There is a joke that made the rounds sometime ago about this fellow who woke up one morning and discovered that a gorilla was on his roof. It is arguably in sufficiently good taste to bear repetition even in a Sunday family newspaper such as this.
So the fellow looks up the yellow pages and, sure enough, there’s an ad for “Gorilla Removers”. He calls the number, and the gorilla remover says, “I will be there in 30 minutes. The gorilla remover arrives and gets out of his van. He’s got with him a ladder, a baseball bat, a shotgun and a huge, ferocious looking dog of uncertain progeny.
“What are you going to do?” the homeowner asks.
“I’m going to put up this ladder against the roof, then I’m going to go up there and knock the gorilla off the roof with the bat. When the gorilla falls off, the dog is trained to grab the gorilla’s testicles and bite them. The gorilla will then be subdued enough for me to lock him in the cage in the back of the van”, says the gorilla remover, and hands the fellow the shotgun.
“What do I need the shotgun for?” asks the homeowner.
The gorilla remover replies, “If the gorilla should knock ME off the roof, you must immediately shoot the dog.”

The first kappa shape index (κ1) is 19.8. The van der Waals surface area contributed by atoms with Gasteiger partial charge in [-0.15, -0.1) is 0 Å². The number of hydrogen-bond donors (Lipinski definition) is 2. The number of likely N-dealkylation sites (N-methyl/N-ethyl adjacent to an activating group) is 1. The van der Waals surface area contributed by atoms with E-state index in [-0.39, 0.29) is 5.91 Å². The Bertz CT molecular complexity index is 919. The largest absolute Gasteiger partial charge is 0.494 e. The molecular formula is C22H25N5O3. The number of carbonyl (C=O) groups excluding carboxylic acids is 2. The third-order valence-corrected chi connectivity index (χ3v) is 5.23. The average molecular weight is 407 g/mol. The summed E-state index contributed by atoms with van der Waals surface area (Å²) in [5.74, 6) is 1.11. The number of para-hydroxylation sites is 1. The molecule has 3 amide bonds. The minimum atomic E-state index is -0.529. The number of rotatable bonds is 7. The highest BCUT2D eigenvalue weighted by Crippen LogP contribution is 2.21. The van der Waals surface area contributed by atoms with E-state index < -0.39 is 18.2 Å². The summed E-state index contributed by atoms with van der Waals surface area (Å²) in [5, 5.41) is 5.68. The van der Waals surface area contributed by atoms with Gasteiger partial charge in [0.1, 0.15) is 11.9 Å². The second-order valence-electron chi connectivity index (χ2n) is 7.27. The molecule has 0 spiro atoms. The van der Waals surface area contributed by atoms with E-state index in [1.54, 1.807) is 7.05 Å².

There was no need for a gorilla remover on May 29 this year at the Cincinnati Zoo when a three-year-old child fell into the enclosure housing Harambe, an imposing 17-year-old silverback gorilla. Rather, the call would have been for a child remover. In these days of the new journalism, where every incident becomes immediate fair game for social media communication, a video of the event went viral.
The outcome was the shooting of the gorilla by the zoo authorities in order to protect the boy from possibly being mauled to death by the gorilla who, it was claimed, could crush a coconut with his bare hands.
One aftermath of this outcome is that this ostensibly sensible decision proved not to be the popular one, as some of those who had no problem with this majestic animal being held in captivity for populist entertainment, nevertheless wondered about the lack of value placed upon its life in the incident.
Some argued that the child was in no clear and imminent danger, given similar previous incidents between gorillas and small children and the almost maternal treatment ostensibly displayed by Harambe towards the child here on some occasions during the episode.
This, alas, is a non-starter. The gorilla is classified in law as an animal “ferae naturae” (wild by nature), a categorization that makes the owner strictly liable for any harm that it causes, whether the animal has previously exhibited such a propensity or not. I am not aware that the law in Cincinnati differs from this. Thus, circuses and zoos are liable if one of their wild animals should be the cause of injury to an individual. We may surmise therefore that the zoo authorities may have acted out of a sense of avoiding possible liability to the parents of the child and the consequential negative reputational damage to the establishment as much as out of a desire to avoid the nightmare scenario of such a frightfully strong animal rending an infant from limb to limb in full view of horrified onlookers.